In December 2020, WWE announced a new signing class for the Performance Center. Some wrestling fans will recognize five of the six signees: Dezmond Xavier, Zachary Wentz, Alex Zayne, Sojiru “Ikemen” Higuchi, and Russ Taylor. They are all experienced workers who made names for themselves while working in smaller companies.
The sixth name is one that had never wrestled before, but was recruited for her performance in collegiate and professional basketball: Anriel Howard.
In college, she was an All-SEC first-team selection and was the second-best player on a Mississippi State team that reached the 2019 Elite Eight. She was one of the country’s best rebounders while playing at both MSU and Texas A&M.
Howard was a second-round draft pick (24th overall) in the 2019 WNBA Draft by the Seattle Storm. She appeared in three games for the Storm during their championship season that year before being released. During that time, she averaged 1.7 points per game and 1.0 rebound per game in her 6.7 minutes per game. Her being released is not an indictment of her talent, but of the roster crunch in the WNBA – the league has not expanded since 2008 and has had 12 teams since 2010. Rosters are limited to 12 players, which contributes to the fact that it’s fairly rare for players drafted outside the first round to stick around the league.
For those that are familiar with the NBA, players who were drafted 24th overall fairly recently include Reggie Jackson, Tyus Jones, Timothe Luwawu-Cabarrot, and Anfernee Simons. Imagine the athleticism that they could bring to the ring and you can see how they would be elite prospects in wrestling immediately.
Anriel Howard most likely signed a minimum contract as a rookie. Per the WNBA CBA that was in effect at the time, the minimum salary for a rookie was $41,965. This amount would have been prorated for the number of games played. If she had played overseas, she likely would have made more money – this article cites maximum salaries of $325,000 in Russia and $600,000 in China for 2019. Howard would not have been earning that much overseas as a rookie, but she would have certainly earned more than she would have even from a full season on a WNBA roster. Of course, this would require Howard to play year-round, giving up the ability to stay at home after the season ends.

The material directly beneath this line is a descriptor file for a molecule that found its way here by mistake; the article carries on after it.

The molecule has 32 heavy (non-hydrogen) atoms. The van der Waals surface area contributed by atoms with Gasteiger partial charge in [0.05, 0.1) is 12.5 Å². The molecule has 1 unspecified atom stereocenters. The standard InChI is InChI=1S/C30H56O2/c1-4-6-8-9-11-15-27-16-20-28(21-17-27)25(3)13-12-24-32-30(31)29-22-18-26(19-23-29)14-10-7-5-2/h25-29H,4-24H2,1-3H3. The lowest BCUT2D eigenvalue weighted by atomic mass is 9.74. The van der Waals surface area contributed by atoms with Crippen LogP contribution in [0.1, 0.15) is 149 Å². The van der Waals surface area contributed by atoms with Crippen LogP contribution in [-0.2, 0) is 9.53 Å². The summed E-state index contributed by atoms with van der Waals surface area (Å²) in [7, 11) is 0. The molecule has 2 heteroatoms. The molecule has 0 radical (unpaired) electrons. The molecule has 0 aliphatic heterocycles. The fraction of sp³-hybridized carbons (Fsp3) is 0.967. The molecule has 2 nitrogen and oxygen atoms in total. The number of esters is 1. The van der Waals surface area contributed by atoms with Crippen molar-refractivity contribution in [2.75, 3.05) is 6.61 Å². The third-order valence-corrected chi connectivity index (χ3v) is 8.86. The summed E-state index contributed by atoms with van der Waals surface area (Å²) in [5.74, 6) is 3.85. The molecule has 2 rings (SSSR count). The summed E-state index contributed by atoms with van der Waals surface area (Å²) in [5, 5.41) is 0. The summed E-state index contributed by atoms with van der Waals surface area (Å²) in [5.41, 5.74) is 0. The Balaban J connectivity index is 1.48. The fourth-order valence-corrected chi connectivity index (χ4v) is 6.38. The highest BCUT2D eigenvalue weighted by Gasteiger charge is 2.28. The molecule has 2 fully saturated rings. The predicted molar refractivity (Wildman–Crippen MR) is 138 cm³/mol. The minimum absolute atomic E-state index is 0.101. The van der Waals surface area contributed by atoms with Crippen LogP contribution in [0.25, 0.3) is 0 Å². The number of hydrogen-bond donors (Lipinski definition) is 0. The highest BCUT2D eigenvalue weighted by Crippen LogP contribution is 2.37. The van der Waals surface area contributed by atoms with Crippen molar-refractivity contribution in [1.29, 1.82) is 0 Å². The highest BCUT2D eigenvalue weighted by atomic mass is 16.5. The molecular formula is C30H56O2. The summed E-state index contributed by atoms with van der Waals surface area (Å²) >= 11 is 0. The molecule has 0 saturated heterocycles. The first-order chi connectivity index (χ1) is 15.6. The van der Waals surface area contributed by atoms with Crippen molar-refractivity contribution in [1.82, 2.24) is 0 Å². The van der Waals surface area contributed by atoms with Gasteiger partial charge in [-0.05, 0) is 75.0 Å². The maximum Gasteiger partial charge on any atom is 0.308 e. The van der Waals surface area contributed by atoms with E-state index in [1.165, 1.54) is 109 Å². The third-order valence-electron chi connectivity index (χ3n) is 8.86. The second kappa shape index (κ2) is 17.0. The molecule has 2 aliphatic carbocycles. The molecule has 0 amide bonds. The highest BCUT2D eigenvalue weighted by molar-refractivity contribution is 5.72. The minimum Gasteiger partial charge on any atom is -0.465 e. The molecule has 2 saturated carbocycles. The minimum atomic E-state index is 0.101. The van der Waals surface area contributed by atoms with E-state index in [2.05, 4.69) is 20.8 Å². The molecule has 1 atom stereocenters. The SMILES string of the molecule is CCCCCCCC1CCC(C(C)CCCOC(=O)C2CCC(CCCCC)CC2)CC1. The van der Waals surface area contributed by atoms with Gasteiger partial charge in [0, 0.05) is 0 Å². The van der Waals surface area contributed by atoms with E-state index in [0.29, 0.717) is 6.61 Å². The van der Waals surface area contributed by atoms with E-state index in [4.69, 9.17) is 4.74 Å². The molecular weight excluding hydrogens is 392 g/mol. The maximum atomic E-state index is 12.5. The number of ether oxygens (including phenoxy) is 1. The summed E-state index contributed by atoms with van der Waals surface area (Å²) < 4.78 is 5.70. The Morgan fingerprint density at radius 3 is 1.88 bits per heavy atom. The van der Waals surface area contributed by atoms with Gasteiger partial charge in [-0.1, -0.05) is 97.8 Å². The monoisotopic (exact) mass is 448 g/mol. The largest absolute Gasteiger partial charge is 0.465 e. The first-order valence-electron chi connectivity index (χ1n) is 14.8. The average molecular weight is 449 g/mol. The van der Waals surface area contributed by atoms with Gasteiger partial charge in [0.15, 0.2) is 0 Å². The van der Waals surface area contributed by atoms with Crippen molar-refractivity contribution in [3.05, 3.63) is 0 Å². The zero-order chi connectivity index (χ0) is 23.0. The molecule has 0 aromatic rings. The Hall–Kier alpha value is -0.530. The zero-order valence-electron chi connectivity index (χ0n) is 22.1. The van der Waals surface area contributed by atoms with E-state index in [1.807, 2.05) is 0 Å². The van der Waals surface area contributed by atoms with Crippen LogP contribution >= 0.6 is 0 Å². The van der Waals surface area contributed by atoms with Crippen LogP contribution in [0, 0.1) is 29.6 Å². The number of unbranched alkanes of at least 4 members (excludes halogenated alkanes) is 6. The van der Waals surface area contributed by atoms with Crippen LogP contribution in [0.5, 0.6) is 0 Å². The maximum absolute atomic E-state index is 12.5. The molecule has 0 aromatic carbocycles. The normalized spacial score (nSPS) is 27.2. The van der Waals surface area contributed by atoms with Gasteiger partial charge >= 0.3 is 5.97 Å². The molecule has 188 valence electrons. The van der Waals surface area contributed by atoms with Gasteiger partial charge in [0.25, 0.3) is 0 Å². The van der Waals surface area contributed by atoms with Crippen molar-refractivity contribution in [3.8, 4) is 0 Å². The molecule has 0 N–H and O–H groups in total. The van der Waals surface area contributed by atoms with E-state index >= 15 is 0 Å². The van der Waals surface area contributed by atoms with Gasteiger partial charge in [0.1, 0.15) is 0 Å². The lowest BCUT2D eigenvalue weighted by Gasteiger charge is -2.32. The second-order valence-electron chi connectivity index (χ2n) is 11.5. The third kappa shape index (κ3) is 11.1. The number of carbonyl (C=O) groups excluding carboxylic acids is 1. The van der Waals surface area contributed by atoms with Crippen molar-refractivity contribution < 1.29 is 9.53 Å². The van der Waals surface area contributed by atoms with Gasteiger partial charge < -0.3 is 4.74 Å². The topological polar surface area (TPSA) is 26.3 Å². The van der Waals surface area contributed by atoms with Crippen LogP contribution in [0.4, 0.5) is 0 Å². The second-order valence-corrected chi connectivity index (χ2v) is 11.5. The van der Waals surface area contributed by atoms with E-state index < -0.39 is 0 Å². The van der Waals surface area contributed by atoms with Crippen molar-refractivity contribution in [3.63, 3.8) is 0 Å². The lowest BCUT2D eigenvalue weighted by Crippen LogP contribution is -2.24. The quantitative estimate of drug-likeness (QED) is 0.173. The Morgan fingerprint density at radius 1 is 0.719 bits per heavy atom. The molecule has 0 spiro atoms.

WWE signing a female athlete of this caliber is a potential coup. Howard is almost certainly the most accomplished female athlete that WWE has signed, and one of the most accomplished regardless of gender, in terms of what she accomplished prior to entering wrestling. Mace is possibly the most accomplished male athlete in WWE history when it comes to team sports (ignoring one-offs like Lawrence Taylor), as a third-round draft pick under his real name of Brennan Williams in the 2013 NFL Draft. A knee microfracture derailed his career there. Baron Corbin and Mojo Rawley both bounced around the NFL on practice squads and in training camps. Of course, plenty of accomplished amateur wrestlers and professional MMA fighters have worked in WWE as well.
The WWE has fairly disappointing results when it has come to training non-wrestlers who have joined their Performance Center in Orlando. Amongst the men, Baron Corbin is the most accomplished to date – he’s a heel who has occasionally been slotted in the main event scene, but is mostly in the midcard. While he has had relatively few great matches in the company, his spot is much more secure than Mace’s is or Rawley’s was. Stacey Ervin Jr. was an accomplished collegiate gymnast who was talked about as a promising project, but he walked away from WWE, reportedly after an injury scare from taking a bad bump.
On the women’s side, there are two success stories that WWE should happily point to.
Alexa Bliss was a fitness competitor prior to signing with WWE in 2013. She has since become one of their most popular female wrestlers, with two tag team championships and five singles championships on the main roster. Bianca Belair was an All-American hurdler who also competed in CrossFit competitions. She signed with WWE in 2016. She won the main event of the first night of WrestleMania 37 a month ago, where she picked up her first championship.
The low pay of women athletes in professional sports, regardless of which field they’re competing in, is an opportunity for wrestling companies to take advantage of. With women being positioned as legitimate competitors rather than a T&A sideshow, their utility and drawing ability are greater today in the United States than ever before, and the importance of athleticism is higher than ever. Not everyone will be a success, of course, but this is a low-risk, high-reward scenario for wrestling promotions, and one that WWE should continue to exploit and AEW should begin exploring immediately, if they aren’t already. Finding athletes like Howard and offering them a contract with a $100,000 annual salary guaranteed for one year and with an option for an additional year or two could lead to more Bianca Belairs in the future.